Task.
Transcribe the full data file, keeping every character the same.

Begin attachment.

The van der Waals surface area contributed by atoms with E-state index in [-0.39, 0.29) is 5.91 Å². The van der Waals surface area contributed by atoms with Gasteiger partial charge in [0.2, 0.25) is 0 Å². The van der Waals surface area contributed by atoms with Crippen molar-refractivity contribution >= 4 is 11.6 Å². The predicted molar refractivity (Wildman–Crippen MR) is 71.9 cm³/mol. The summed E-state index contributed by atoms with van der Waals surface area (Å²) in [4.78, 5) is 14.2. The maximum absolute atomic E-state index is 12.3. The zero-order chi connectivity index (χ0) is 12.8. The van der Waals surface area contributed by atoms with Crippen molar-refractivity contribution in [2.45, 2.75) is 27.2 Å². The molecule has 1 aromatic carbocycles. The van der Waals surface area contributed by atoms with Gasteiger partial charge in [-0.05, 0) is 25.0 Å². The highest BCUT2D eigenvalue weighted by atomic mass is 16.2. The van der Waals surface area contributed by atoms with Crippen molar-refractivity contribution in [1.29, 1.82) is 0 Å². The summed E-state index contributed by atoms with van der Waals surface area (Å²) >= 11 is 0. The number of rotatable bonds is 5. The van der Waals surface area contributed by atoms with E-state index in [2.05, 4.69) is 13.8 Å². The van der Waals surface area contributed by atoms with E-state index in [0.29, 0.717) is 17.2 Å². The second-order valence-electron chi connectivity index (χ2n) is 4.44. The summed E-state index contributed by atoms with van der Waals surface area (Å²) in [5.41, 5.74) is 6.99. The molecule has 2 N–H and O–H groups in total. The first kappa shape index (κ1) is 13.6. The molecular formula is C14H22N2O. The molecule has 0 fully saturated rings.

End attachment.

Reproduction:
The van der Waals surface area contributed by atoms with E-state index in [-0.39, 0.29) is 5.91 Å². The van der Waals surface area contributed by atoms with Gasteiger partial charge in [0.2, 0.25) is 0 Å². The van der Waals surface area contributed by atoms with Crippen molar-refractivity contribution >= 4 is 11.6 Å². The predicted molar refractivity (Wildman–Crippen MR) is 71.9 cm³/mol. The summed E-state index contributed by atoms with van der Waals surface area (Å²) in [4.78, 5) is 14.2. The maximum absolute atomic E-state index is 12.3. The zero-order chi connectivity index (χ0) is 12.8. The van der Waals surface area contributed by atoms with Crippen molar-refractivity contribution in [2.45, 2.75) is 27.2 Å². The molecule has 1 aromatic carbocycles. The van der Waals surface area contributed by atoms with Gasteiger partial charge in [-0.05, 0) is 25.0 Å². The highest BCUT2D eigenvalue weighted by atomic mass is 16.2. The van der Waals surface area contributed by atoms with Crippen molar-refractivity contribution in [1.29, 1.82) is 0 Å². The summed E-state index contributed by atoms with van der Waals surface area (Å²) >= 11 is 0. The number of rotatable bonds is 5. The van der Waals surface area contributed by atoms with E-state index in [2.05, 4.69) is 13.8 Å². The van der Waals surface area contributed by atoms with E-state index in [0.29, 0.717) is 17.2 Å². The second-order valence-electron chi connectivity index (χ2n) is 4.44. The summed E-state index contributed by atoms with van der Waals surface area (Å²) in [5.41, 5.74) is 6.99. The molecule has 2 N–H and O–H groups in total. The first kappa shape index (κ1) is 13.6. The molecular formula is C14H22N2O. The molecule has 0 fully saturated rings.